Chin: More Than A Fashion Trend
Wearing sweatpants to class is a college stereotype, but I’ve rarely seen this phenomenon occur at the College. In fact, one might even feel out of place in jeans and a T-shirt. While athletic gear and Dartmouth gear are mildly popular, more common are Sperry boat shoes, pastel Bermuda shorts, leather boots and cardigans. One might even get the impression of walking through a J.Crew ad — which is not surprising, since the closest clothing store to campus is J.Crew.
Being surrounded by preppy fashion at Dartmouth is to be expected — this style of dress has long been favored by America’s East Coast elite. Preppy clothing is so tied to the public’s view of Ivy League culture that there are blogs dedicated to this style, such as “Ivy Style,” “Ivy League Style” and “The Ivy League Look,” which feature young adults dressed in loafers, button-downs and tailored shorts. For some, being part of this idealized fashion trend can create a sense of pride and belonging, but for those who do not dress this way it can be problematic and induce anxiety. Many freshmen that I have talked to said they feel uncomfortable or not up-to-par with their peers when they wear “street clothes.” The number of students who choose to dress preppy is a subtle indication of the often-unseen socioeconomic gap on this campus.
The popularity of the preppy style on campus is bound to make students who dress differently feel self-conscious about their clothing. I find myself paying even closer attention to the way I dress in response to the style trends at Dartmouth. Yet at the root of the issue is not simply the social pressure to dress a certain way — it is the expectation that one is able to dress a certain way. While some fashion trends are as simple as “wear red, not blue,” the trends prevalent on Dartmouth’s campus are contingent on money. Though I wear knit cardigans and tweed skirts fairly often, I doubt that I own as many preppy items of clothing as it seems some other students do.
Affordability is the primary issue with Ivy League fashion trends. Most well-known prep brands, like Ralph Lauren, J.Crew and Lacoste, sell high-priced clothing, while knock-off brands are often regarded as undesirable. In this way, preppy clothing conveys not only a certain taste in fashion, but also socioeconomic privilege. In a culture of subtly conspicuous consumption, inaccessibility to this type of clothing can make one feel uncomfortable or out of place.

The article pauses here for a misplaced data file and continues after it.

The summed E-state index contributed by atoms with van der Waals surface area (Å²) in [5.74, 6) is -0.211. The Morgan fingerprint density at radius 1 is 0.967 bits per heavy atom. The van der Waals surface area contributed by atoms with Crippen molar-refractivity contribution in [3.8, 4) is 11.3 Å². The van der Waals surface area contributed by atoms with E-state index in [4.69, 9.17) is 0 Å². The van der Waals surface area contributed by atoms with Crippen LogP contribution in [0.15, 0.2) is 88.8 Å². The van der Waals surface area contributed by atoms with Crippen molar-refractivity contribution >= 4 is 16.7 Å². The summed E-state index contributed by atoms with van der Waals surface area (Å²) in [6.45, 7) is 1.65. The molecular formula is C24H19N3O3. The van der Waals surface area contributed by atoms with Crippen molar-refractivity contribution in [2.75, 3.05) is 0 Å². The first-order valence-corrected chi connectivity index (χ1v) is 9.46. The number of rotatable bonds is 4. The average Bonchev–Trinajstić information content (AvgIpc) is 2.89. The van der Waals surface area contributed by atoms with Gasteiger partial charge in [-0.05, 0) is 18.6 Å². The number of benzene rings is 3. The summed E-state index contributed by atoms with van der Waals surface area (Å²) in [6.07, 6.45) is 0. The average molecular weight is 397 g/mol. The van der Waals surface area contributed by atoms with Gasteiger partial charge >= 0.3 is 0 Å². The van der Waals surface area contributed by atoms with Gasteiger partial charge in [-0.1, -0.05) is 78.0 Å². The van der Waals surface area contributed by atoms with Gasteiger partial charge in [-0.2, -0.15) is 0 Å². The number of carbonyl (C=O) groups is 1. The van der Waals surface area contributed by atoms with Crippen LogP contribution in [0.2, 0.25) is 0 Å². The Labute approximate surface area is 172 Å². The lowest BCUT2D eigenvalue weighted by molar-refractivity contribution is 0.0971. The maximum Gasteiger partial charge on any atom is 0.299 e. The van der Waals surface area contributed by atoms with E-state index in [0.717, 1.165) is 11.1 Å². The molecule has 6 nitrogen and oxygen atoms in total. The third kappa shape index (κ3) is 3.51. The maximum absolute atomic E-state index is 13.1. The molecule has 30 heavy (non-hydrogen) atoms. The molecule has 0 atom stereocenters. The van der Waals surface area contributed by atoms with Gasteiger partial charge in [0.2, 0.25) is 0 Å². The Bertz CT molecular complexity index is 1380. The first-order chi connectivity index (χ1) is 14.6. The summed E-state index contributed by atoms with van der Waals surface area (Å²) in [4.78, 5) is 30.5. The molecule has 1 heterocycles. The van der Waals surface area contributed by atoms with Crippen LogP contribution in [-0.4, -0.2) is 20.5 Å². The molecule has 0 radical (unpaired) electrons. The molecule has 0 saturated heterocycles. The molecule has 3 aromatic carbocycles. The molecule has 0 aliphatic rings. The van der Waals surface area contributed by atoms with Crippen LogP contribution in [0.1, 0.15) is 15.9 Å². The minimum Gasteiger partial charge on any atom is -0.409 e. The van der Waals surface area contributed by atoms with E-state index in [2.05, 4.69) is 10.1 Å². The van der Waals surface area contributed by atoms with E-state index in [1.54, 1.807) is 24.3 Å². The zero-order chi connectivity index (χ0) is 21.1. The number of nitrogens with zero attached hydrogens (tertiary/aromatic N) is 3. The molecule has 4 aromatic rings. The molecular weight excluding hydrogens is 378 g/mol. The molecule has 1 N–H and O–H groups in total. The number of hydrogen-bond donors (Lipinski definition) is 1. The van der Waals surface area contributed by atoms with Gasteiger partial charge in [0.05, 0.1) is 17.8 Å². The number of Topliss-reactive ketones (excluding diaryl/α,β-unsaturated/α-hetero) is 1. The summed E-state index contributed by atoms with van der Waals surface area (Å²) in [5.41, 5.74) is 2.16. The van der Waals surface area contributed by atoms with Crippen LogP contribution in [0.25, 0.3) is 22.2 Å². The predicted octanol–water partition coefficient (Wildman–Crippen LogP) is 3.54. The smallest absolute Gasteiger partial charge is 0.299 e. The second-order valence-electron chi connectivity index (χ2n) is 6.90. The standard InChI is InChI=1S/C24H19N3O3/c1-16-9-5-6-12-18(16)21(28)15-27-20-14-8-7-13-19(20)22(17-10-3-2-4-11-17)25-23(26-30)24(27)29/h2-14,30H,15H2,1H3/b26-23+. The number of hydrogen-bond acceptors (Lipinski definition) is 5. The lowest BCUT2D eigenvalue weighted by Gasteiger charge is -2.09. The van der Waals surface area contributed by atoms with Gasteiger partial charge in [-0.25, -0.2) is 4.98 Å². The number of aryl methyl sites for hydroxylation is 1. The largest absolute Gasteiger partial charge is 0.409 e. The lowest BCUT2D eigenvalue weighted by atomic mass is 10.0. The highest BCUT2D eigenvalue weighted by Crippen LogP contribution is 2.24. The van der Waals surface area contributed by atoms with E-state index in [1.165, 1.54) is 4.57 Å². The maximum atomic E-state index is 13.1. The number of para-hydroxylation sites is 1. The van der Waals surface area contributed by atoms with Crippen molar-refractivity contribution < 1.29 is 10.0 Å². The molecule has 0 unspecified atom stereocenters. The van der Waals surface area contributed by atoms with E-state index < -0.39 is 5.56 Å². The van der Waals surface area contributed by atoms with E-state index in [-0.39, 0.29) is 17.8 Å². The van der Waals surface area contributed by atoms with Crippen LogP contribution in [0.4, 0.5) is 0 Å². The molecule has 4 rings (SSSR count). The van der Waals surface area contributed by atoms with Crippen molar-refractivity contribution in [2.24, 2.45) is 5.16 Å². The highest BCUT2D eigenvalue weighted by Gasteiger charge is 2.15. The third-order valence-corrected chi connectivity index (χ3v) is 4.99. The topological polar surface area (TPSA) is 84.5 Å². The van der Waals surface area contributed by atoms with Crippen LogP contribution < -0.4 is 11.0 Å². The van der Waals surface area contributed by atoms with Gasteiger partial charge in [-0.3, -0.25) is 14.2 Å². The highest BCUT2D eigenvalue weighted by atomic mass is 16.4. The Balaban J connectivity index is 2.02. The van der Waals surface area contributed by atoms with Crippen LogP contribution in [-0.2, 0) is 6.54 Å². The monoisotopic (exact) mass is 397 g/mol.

Even if one manages to acquire the necessary articles of clothing, Ivy League fashion requires more than mere purchasing power. An article by Mike Steere on the aforementioned blog, “The Ivy League Look,” details other aspects of this style, which include confident posture, athletic build and the desire to “cultivate snobbery.” Despite the article’s light-hearted tone, it is not far-fetched to suggest that preppiness and snobbery go hand in hand. For most students, wearing preppy clothing does not necessarily reflect any particular negative character traits, but the inaccessibility of this culture naturally invites a bit of snobbery and distance from other socioeconomic classes. At the very least, other students may feel like outsiders simply because they see large groups of peers all dressed in a similar fashion, regardless of how friendly those peers may be.
One post on the Facebook group Dartmouth Class Confessions reads, “I don’t go to parties/campus events sometimes because I don’t have anything to wear.” The author of the post also wrote that everyone else had dresses and other nice clothing to wear, while the author did not. “I feel like people notice this and think less of me,” the student wrote.
Worrying about meeting peers’ expectations can hurt a student’s confidence and thus negatively affect their social life and academic performance. A simple thing like wearing clothes may not seem to have much significance, but it is actually one of the few constant, visible reminders of class differences on campus. Especially in settings where preppy dress is the norm, it may be confusing and daunting for a person in comfortable sweatpants or ripped skinny jeans to navigate the social scene. There is nothing wrong with dressing preppy — many find this look appealing and comfortable. Yet more students should be aware of what their clothes connote and the divide among those who choose this fashion, those who choose other styles and those who cannot make that choice.